When current CEO and chairman Millard Drexler was hired in 2003, he and Lyons began to form a close relationship.[1] The two were key players in helping J.Crew triple its revenue from just short of $690 million in 2003 to just shy of $2 billion in 2011.[5] In 2008, Drexler appointed Lyons the executive creative director, and in 2010 he appointed her president as well. Lyons has said her holding both of these roles, "no financial decision weighs heavier than a creative decision. They are equal."[7] In this role, Lyons oversaw the over one hundred designers of J.Crew and directed the layouts, designs, and looks for the J.Crew catalog, or as the company calls it, its Style Guide.[3]

Lyons crafted the brand and style of J.Crew around her trademark style.[5] She made J.Crew a tastemaker in the industry,[7] though Lyons herself does not like to refer to herself as a tastemaker.[8]

Part of this shift in branding was in their Style Guide. Lyons wanted it to have the feel of a fashion magazine, and the amount of editorial content increased drastically.[7] This included a section entitled "Jenna's Picks" that looked at her opinions and revealed more about her everyday life. It also highlighted Lyons' personal clothing style, described by The New York Times as "geek-chic quirkiness, which mixed camouflage and sequins for day, and denim and taffeta for evening, all of it layered with big costume jewelry".[4]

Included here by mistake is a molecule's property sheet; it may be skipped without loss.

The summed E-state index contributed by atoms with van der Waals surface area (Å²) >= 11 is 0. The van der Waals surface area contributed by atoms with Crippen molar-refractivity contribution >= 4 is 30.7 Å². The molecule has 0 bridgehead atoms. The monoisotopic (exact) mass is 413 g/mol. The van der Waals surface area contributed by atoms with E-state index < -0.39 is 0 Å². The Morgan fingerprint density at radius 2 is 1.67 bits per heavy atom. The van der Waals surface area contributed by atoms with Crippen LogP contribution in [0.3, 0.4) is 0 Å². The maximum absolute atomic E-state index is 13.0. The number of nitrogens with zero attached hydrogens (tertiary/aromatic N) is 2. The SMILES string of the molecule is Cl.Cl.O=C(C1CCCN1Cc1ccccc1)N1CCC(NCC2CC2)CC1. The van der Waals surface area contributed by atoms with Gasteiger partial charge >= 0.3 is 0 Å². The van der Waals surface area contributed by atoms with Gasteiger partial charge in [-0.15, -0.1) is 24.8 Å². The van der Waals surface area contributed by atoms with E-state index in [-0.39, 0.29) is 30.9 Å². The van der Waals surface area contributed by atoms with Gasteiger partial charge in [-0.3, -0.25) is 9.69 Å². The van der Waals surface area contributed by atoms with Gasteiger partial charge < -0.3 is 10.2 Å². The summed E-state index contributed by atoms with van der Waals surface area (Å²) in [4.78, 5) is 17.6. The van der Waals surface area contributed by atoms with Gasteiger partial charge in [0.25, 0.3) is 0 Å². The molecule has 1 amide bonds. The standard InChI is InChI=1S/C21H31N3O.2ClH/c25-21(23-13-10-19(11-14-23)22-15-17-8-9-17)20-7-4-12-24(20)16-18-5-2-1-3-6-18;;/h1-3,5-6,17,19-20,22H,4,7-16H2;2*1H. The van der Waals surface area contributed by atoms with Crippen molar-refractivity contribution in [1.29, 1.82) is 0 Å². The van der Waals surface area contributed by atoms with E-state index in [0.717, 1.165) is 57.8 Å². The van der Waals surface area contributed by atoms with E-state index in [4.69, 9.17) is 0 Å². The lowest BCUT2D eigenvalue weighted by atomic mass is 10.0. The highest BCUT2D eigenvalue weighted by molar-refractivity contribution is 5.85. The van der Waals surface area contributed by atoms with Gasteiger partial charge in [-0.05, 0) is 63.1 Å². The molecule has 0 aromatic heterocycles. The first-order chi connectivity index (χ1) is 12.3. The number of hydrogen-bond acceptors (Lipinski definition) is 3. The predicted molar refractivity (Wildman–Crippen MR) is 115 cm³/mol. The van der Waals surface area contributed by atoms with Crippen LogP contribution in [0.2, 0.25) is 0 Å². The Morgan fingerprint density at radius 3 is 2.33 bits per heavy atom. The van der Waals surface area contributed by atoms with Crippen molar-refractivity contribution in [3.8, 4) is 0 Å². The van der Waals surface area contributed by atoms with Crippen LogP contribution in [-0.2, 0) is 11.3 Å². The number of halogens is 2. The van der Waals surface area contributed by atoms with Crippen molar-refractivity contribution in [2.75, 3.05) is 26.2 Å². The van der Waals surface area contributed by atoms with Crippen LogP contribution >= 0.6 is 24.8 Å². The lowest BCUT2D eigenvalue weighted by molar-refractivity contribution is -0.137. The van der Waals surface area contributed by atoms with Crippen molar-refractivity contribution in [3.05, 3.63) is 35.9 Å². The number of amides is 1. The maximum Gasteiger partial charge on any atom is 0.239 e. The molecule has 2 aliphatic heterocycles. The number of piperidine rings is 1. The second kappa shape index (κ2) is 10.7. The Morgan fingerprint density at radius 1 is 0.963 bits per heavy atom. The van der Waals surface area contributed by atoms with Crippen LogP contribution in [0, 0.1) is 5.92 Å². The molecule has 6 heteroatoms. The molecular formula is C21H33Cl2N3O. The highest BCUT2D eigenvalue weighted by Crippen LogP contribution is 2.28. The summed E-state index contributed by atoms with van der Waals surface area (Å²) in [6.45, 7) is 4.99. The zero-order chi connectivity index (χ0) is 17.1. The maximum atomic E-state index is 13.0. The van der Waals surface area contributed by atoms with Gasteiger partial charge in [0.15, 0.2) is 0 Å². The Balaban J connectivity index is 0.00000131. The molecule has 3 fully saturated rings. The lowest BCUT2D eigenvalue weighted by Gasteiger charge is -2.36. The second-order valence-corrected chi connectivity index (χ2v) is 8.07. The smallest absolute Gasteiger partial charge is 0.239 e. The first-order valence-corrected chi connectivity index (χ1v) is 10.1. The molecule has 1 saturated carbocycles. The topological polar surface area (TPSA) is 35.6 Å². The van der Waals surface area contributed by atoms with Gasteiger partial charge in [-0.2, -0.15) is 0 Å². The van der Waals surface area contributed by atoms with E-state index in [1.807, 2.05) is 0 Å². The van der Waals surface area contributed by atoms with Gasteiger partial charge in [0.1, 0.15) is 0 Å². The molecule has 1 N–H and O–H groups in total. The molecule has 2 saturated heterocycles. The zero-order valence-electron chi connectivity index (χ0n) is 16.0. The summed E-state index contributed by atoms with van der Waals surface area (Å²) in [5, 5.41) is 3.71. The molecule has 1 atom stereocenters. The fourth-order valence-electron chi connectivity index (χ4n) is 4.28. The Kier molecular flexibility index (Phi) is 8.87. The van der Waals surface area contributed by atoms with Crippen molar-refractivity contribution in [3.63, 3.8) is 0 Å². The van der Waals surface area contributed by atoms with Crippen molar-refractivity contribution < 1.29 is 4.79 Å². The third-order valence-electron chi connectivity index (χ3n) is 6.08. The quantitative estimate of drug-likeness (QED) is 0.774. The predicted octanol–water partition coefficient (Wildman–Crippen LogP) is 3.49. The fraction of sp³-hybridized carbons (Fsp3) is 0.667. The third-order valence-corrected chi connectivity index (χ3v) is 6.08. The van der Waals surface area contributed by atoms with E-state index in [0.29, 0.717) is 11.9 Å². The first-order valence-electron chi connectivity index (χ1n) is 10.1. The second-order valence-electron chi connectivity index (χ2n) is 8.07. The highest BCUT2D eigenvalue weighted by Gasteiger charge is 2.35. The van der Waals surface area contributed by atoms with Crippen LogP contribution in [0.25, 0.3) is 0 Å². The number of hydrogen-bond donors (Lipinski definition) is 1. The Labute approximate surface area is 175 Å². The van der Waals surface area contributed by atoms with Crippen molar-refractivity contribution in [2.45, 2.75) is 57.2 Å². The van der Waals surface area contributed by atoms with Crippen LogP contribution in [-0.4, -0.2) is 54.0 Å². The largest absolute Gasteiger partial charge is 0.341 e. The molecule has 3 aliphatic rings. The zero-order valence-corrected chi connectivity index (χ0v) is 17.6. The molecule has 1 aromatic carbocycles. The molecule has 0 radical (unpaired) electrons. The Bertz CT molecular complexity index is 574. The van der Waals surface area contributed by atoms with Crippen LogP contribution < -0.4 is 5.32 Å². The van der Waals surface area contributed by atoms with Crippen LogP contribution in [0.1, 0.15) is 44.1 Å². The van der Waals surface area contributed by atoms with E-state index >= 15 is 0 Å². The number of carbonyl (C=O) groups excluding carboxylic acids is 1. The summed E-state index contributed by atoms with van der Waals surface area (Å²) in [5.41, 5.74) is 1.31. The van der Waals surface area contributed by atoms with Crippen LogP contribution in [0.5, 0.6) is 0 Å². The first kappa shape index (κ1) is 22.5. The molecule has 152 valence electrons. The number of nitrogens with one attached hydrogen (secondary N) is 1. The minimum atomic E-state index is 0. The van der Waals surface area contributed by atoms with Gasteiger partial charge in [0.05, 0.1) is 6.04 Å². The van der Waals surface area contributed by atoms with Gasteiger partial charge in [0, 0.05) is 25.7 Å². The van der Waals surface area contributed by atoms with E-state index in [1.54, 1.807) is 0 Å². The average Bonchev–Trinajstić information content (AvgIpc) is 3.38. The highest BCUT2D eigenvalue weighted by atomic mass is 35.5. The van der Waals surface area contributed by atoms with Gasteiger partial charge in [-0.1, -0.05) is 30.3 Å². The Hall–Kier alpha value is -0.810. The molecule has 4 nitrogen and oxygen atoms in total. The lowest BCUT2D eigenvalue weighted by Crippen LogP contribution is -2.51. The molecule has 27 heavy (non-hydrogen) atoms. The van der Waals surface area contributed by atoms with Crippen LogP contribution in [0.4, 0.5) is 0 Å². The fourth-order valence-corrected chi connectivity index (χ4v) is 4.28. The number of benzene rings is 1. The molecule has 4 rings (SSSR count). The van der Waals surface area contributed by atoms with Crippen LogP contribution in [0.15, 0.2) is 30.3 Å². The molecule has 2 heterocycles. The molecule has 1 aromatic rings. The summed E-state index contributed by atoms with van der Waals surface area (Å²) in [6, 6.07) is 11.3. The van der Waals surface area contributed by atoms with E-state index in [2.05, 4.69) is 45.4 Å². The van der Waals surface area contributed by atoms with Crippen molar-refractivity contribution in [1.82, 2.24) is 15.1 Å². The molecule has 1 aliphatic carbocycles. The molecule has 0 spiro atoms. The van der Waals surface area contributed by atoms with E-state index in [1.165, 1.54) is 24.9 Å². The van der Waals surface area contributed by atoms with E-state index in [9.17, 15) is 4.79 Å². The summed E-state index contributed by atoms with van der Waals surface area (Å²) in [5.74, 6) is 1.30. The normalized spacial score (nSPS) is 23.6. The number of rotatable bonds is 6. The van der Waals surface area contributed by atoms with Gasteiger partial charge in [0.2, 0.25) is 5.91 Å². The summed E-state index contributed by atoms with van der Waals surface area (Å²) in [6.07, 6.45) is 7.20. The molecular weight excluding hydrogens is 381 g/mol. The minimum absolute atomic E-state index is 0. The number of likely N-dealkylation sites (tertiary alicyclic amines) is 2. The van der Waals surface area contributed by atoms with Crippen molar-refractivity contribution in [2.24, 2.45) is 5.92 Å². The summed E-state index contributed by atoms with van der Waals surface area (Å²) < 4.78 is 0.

While this contributed to her fame, it also led to controversy when she was featured painting her then 3-year-old son's toenails hot pink. Though Beckett requested it to be done, some called this act "an attack on masculinity."[1] Others, however, viewed it as a breaking from gender norms. Despite it gaining national attention, such as being featured on The Daily Show with Jon Stewart where it was labeled "Toemaggedon", both Lyons and J.Crew declined to comment.[8]

Lyons' departure from J.Crew in 2017 was connected to declining sales and financial problems at the company.[4][6][9] Her overarching role overseeing all aesthetic aspects of the brand (including store design and marketing) was not maintained, with the new chief design officer, Somsack Sikhounmuong, focusing more narrowly on women's, men's and children's clothing.[4][9]

In October 2018, Lyons announced a partnership with Turner Entertainment for Stylish with Jenna Lyons, an unscripted reality show starring Lyons and her employees debuted December 3, 2020 on HBO Max.[10] Additionally, in September 2020, Lyons launched LoveSeen, a beauty company with a focus on fake lashes, where she is presently the co-founder.[11]